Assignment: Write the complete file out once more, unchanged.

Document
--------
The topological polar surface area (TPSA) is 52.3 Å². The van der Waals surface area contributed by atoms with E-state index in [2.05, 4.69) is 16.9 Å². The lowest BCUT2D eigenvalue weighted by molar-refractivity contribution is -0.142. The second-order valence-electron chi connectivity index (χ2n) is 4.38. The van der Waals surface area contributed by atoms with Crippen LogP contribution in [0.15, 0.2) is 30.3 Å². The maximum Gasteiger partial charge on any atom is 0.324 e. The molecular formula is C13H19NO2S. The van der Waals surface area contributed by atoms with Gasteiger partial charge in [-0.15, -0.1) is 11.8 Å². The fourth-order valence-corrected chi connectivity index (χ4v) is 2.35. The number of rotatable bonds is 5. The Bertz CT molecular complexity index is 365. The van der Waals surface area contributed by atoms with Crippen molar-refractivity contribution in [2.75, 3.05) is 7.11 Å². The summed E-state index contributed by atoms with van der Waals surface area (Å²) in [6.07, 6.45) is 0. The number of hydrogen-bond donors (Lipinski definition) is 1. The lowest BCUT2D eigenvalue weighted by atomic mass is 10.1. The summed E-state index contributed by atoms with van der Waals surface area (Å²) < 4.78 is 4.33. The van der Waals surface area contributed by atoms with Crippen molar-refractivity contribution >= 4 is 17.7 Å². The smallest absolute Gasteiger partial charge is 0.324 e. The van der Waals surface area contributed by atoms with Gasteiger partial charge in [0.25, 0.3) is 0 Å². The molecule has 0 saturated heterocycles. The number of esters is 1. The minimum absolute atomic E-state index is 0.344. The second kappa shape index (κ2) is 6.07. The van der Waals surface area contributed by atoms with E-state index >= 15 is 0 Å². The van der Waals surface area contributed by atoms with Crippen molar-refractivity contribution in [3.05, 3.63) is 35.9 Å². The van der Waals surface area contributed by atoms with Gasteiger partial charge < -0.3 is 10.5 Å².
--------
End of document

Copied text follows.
The topological polar surface area (TPSA) is 52.3 Å². The van der Waals surface area contributed by atoms with E-state index in [2.05, 4.69) is 16.9 Å². The lowest BCUT2D eigenvalue weighted by molar-refractivity contribution is -0.142. The second-order valence-electron chi connectivity index (χ2n) is 4.38. The van der Waals surface area contributed by atoms with Crippen LogP contribution in [0.15, 0.2) is 30.3 Å². The maximum Gasteiger partial charge on any atom is 0.324 e. The molecular formula is C13H19NO2S. The van der Waals surface area contributed by atoms with Gasteiger partial charge in [-0.15, -0.1) is 11.8 Å². The fourth-order valence-corrected chi connectivity index (χ4v) is 2.35. The number of rotatable bonds is 5. The Bertz CT molecular complexity index is 365. The van der Waals surface area contributed by atoms with Crippen molar-refractivity contribution in [2.75, 3.05) is 7.11 Å². The summed E-state index contributed by atoms with van der Waals surface area (Å²) in [6.07, 6.45) is 0. The number of hydrogen-bond donors (Lipinski definition) is 1. The lowest BCUT2D eigenvalue weighted by atomic mass is 10.1. The summed E-state index contributed by atoms with van der Waals surface area (Å²) < 4.78 is 4.33. The van der Waals surface area contributed by atoms with Crippen molar-refractivity contribution >= 4 is 17.7 Å². The smallest absolute Gasteiger partial charge is 0.324 e. The van der Waals surface area contributed by atoms with Gasteiger partial charge in [0.25, 0.3) is 0 Å². The molecule has 0 saturated heterocycles. The number of esters is 1. The minimum absolute atomic E-state index is 0.344. The second kappa shape index (κ2) is 6.07. The van der Waals surface area contributed by atoms with E-state index >= 15 is 0 Å². The van der Waals surface area contributed by atoms with Crippen molar-refractivity contribution in [3.05, 3.63) is 35.9 Å². The van der Waals surface area contributed by atoms with Gasteiger partial charge < -0.3 is 10.5 Å².